Michael Mah | 11:45 – 01:00
Kent Beck, the visionary behind Extreme Programming, once said that Agile projects would be considered more successful – in the sense that they’d deliver more functionality with fewer defects. In essence, higher productivity and quality.
With Agile now becoming mainstream, is that truly the case? What are the patterns being found here in Columbus OH?
Industry research from QSM reveals varying degrees of Agile success. Some of the best teams – whether they be XP, SCRUM, Lean, etc. are finding Beck’s statement to be true. Others are not. What factors can make a meaningful difference?
The Columbus Agile Productivity vs. Industry study is looking to discover such patterns. Whether new to Agile or not, we’ll be determining baselines for this vibrant Columbus Agile community. Using a combination of velocity, burndown, and quality metrics, we will seek to understand productivity, time-to-market, quality, and cost patterns as this community matures. Serving as a comparison framework is the QSM SLIM industry database, with more than 10,000 completed projects (waterfall, agile, offshore, onshore) collected worldwide.
This talk will describe the group progress observed thus far, with initial discoveries that can help accelerate your Agile success. Join us for an overview of this project, and find out how you can participate if these goals are also important to you, your development, and your executive teams.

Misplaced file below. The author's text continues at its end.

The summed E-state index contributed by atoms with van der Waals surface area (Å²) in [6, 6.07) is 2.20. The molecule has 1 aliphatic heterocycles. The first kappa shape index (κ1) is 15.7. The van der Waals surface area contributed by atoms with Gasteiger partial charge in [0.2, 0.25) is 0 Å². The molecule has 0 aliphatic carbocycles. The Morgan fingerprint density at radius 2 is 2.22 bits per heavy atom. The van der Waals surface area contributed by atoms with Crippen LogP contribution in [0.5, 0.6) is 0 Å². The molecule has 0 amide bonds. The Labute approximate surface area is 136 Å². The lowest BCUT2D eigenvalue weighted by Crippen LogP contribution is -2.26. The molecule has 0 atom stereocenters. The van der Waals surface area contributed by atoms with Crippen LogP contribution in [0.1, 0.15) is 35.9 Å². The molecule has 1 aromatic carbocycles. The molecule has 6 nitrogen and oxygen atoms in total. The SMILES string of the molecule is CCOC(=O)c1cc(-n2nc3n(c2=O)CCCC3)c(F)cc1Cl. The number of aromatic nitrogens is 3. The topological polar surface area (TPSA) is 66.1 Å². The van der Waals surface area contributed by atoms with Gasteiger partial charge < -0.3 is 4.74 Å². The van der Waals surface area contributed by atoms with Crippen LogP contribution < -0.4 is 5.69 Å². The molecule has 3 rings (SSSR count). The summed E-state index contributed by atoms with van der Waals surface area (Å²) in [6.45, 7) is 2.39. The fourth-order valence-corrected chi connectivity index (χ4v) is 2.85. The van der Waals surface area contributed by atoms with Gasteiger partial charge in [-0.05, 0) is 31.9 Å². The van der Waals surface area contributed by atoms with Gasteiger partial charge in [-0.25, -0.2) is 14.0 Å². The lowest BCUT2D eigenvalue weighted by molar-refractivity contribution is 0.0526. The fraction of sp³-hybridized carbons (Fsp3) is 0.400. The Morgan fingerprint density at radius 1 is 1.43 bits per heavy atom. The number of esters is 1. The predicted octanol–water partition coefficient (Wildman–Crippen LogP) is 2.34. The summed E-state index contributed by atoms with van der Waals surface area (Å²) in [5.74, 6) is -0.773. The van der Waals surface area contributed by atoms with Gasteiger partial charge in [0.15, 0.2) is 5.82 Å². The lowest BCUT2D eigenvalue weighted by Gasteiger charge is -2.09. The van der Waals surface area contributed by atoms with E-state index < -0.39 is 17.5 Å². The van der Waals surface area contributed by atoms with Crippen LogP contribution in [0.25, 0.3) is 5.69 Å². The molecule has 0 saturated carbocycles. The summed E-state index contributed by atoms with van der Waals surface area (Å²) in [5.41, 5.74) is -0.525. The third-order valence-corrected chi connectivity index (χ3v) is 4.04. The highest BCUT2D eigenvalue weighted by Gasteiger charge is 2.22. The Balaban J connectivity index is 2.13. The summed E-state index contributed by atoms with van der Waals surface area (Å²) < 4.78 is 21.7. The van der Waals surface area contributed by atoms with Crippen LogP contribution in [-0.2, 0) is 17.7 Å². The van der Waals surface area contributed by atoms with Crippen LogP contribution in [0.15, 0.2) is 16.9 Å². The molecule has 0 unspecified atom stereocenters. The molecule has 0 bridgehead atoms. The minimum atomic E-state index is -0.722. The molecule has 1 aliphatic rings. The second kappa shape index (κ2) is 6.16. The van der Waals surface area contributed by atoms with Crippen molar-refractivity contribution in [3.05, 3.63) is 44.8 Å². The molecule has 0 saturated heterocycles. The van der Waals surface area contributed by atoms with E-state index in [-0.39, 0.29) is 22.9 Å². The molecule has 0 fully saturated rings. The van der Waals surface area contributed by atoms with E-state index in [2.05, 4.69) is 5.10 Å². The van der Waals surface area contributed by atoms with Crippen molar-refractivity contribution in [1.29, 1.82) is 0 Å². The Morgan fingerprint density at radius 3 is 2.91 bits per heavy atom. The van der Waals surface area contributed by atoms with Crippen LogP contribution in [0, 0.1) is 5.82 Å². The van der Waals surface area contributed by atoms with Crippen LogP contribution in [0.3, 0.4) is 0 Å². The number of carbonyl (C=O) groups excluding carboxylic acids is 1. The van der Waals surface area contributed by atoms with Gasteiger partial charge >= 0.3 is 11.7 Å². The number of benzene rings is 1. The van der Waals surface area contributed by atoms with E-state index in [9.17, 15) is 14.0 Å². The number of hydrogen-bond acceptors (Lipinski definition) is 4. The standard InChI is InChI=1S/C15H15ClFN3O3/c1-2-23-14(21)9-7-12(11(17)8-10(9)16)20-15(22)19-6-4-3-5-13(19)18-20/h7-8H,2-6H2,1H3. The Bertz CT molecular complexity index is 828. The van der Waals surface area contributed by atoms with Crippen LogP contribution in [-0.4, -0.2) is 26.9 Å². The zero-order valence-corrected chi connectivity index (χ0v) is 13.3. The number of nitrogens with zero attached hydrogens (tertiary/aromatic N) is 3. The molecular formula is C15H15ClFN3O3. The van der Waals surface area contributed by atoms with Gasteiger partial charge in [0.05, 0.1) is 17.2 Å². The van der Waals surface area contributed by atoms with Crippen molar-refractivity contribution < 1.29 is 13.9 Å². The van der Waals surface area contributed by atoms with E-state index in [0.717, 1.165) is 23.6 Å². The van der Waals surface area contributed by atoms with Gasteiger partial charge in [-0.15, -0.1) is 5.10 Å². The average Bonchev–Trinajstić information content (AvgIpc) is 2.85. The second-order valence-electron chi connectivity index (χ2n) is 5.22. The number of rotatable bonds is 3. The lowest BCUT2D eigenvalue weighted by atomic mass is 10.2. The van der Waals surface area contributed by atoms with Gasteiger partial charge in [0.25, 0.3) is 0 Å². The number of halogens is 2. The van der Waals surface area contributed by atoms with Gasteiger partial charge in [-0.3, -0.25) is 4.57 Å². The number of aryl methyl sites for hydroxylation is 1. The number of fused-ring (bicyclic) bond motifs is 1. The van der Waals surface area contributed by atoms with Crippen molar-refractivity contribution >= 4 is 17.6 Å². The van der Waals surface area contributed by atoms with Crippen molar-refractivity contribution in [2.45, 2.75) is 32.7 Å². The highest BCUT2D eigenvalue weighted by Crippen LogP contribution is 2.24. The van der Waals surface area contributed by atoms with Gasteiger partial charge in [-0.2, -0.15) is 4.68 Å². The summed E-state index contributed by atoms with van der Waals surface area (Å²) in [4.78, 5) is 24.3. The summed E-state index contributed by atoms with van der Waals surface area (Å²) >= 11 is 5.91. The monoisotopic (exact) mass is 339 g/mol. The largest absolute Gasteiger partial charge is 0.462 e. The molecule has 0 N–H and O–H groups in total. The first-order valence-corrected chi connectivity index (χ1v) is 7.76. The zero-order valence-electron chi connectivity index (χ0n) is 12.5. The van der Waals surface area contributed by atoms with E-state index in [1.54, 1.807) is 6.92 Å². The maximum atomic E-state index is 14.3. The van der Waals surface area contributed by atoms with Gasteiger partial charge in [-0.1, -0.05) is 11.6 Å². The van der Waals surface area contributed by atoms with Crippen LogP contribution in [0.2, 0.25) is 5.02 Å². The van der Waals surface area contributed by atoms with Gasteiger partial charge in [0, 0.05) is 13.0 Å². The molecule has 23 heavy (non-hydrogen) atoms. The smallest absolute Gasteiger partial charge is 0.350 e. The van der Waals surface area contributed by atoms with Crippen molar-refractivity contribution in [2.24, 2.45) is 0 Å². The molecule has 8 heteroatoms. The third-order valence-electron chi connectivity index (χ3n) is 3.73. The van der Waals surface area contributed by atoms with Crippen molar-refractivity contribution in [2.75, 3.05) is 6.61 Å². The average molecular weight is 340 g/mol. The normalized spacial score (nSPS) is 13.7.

As managing partner at QSM Associates Inc., Michael Mah teaches, writes, and consults to technology companies on measuring, estimating and managing software projects, whether in-house, offshore, waterfall, or agile.
He is the director of the Benchmarking Practice at the Cutter Consortium, a Boston-based IT think-tank, and served as past editor of the IT Metrics Strategies publication. With over 25 years of experience, Michael and his partners at QSM have derived productivity patterns for thousands of projects collected in its worldwide database across engineering and business applications. His work examines time-pressure dynamics of teams, and its role in project success and failure. QSM is the creator of the SLIM® model, a suite of tools for software release planning, measurement, and estimation.
Michael’s background began in physics and electrical engineering and expanded into software. His graduate training was in the field of mediation, facilitation, and dispute resolution. Michael is also a private pilot and lives in the mountains of western Massachusetts with his two children. He can be reached at www.qsma.com